ATHENS - A senior judge was sworn in to head a caretaker government for a month as debt-riddled Greece lurches through a political crisis that threatens its membership in the 17-nation eurozone.
The political uncertainty is worrying Greece's international creditors as well as Greeks themselves, who have withdrawn hundreds of millions of euros from banks since the inconclusive May 6 election.
The judge, Panagiotis Pikramenos, 67, was appointed Wednesday to lead a government that will lack the mandate to make any binding commitments until a new election, expected June 17. His Cabinet will be sworn in Thursday.
The equivalent of at least $898 million in deposits has left Greek banks since the day after the May election, President Karolos Papoulias told party leaders after being briefed by central bank governor George Provopoulos. "The situation in the banks is very difficult," Papoulias said according to a transcript of the meeting's minutes. "Mr. Provopoulos told me that of course there is no panic, but there is great fear which could turn into panic."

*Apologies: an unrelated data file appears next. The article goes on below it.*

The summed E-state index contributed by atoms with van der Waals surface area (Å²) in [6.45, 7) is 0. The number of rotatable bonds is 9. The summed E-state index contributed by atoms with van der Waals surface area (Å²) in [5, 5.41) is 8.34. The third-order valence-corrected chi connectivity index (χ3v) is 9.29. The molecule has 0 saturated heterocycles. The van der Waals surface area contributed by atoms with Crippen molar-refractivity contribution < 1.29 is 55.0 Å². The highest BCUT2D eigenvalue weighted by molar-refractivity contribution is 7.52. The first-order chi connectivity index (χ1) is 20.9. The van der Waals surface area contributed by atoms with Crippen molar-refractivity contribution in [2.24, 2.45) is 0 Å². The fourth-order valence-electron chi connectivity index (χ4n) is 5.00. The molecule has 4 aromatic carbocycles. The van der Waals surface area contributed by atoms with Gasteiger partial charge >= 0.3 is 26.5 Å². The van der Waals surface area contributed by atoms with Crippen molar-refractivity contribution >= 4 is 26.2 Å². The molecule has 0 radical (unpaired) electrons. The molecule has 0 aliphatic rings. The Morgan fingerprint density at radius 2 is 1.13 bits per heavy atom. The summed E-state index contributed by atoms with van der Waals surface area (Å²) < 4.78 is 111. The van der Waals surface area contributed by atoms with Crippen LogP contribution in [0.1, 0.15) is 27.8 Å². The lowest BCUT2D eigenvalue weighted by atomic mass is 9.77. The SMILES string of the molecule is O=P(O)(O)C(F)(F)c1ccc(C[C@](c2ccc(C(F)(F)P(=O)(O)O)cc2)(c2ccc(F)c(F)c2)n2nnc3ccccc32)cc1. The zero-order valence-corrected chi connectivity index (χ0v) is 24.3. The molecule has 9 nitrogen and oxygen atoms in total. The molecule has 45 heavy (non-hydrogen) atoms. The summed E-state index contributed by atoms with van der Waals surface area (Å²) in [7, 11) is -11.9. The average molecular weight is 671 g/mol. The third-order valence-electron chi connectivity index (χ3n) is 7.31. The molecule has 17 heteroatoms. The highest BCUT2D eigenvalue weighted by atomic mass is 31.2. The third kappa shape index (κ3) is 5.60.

Theodore Krintas, managing director of Attica Wealth Management, said he "would expect the population to quietly be doing what it has been doing in the last days."
"In other words, some of the Greek citizens are afraid and are taking a portion of the money, but I'm not expecting a bank run," Krintas said.
The May 6 election saw a massive rise in popularity for parties that advocate pulling out of Greece's commitments to an international bailout deal, under which it agreed to strict austerity measures.